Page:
While many of the sports we enjoy today—football, baseball, golf, track and field, etc. etc.—have been around for a very long time, basketball is a relative newcomer. Born in the 1890s, basketball has come into its own as a truly 20th century sport.
In 1891, Dr. James Naismith worked at a YMCA in Massachusetts. He needed a physical activity the men could engage in during the long New England winters. With two peach baskets nailed on opposite walls and a set of 13 rules, the game of basket ball (yes, in the early days it was often two words) began.
In and of itself, the history of basket ball is interesting. But even more interesting is the fact that women picked up on the game almost immediately after its inception. The first woman’s game was organized by Senda Berenson at Smith College in 1892. She adapted Dr. Naismith’s rules to emphasize the cooperative aspect of the team sport as well as to accommodate the prevailing wisdom concerning women and strenuous physical activities.
Berenson divided the court into 3 zones occupied by 2 players from each team. Yes, six girls against six girls. The interesting thing about the zones is that they were completely static. If you were placed under your own basket, on defense, you were not allowed to cross the line into the center zone. If you were positioned in the center zone, your job being to feed the ball from the defense to the offense, you could not cross the line into either basket’s territory. Likewise, if you were placed in a position to shoot the ball toward the basket, that was your only job and you stayed within the lines of that zone.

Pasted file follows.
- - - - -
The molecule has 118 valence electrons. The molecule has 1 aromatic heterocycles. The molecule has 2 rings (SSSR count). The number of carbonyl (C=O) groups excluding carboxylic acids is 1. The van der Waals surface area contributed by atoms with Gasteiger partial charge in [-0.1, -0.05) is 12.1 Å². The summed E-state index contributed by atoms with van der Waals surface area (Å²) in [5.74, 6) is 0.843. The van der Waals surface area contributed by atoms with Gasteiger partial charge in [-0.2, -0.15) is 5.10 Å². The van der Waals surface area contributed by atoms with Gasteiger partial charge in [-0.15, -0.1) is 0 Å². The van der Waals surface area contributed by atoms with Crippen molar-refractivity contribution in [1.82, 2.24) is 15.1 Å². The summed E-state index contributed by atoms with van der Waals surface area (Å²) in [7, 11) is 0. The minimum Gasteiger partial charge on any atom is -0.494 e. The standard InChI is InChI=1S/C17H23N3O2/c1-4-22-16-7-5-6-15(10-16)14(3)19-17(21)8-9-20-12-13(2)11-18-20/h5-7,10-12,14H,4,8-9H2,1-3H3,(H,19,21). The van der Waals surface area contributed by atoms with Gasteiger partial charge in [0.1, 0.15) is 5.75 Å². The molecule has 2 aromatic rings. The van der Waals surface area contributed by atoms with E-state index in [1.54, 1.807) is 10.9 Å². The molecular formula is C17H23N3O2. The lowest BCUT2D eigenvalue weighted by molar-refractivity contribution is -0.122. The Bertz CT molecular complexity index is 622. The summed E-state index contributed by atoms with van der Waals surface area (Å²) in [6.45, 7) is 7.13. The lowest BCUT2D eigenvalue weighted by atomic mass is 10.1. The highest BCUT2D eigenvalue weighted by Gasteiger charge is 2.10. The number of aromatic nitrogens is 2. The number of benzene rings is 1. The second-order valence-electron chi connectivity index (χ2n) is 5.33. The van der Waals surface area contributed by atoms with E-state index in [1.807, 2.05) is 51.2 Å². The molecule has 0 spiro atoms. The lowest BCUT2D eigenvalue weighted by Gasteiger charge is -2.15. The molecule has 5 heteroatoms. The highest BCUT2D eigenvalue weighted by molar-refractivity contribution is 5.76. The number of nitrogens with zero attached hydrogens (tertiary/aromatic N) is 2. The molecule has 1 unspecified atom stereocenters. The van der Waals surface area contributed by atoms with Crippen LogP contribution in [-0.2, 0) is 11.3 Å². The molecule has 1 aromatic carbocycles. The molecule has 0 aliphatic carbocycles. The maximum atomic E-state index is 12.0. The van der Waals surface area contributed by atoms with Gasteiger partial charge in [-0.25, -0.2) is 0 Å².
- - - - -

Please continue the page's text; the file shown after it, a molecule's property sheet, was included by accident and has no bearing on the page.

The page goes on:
In 1901 Spalding edited and published Berenson’s rules, but those weren’t the only rules by which girls played basket ball. Some teams used Baer’s rules while others played the same game the boys played. By the early years of the 20th century, several women's colleges had set up teams. (It is interesting to note that other colleges banned women’s basket ball!)
Bloomers appeared as the accepted basket ball costume in 1896. The first high school girls game on record happened in Chicago in 1896 as well. And yet people still weren’t convinced this was an appropriate game for women to play. Especially in public. But the popularity of the sport continued to grow.
If you look at high school yearbooks from small towns in the 1910s and 1920s, you often find a girls basket ball team included. And while the sport remained “modified” from the boys’ game even into the 1970s, basket ball as a sport for girls, especially at the high school level, has enjoyed a lifespan of over a hundred years.
Tell me what fascinated you most about this short history of women and basketball and I’ll enter you to win a copy of my newest release, Playing by Heart, where Lula has an unexpected encounter with the sport.
Anne Mateer loves bringing history to life through fiction. She is the author of four historical novels, all set in the years of or just before World War I. Anne and her husband live in Texas. To discover more about Anne, visit her website at www.annemateer.com.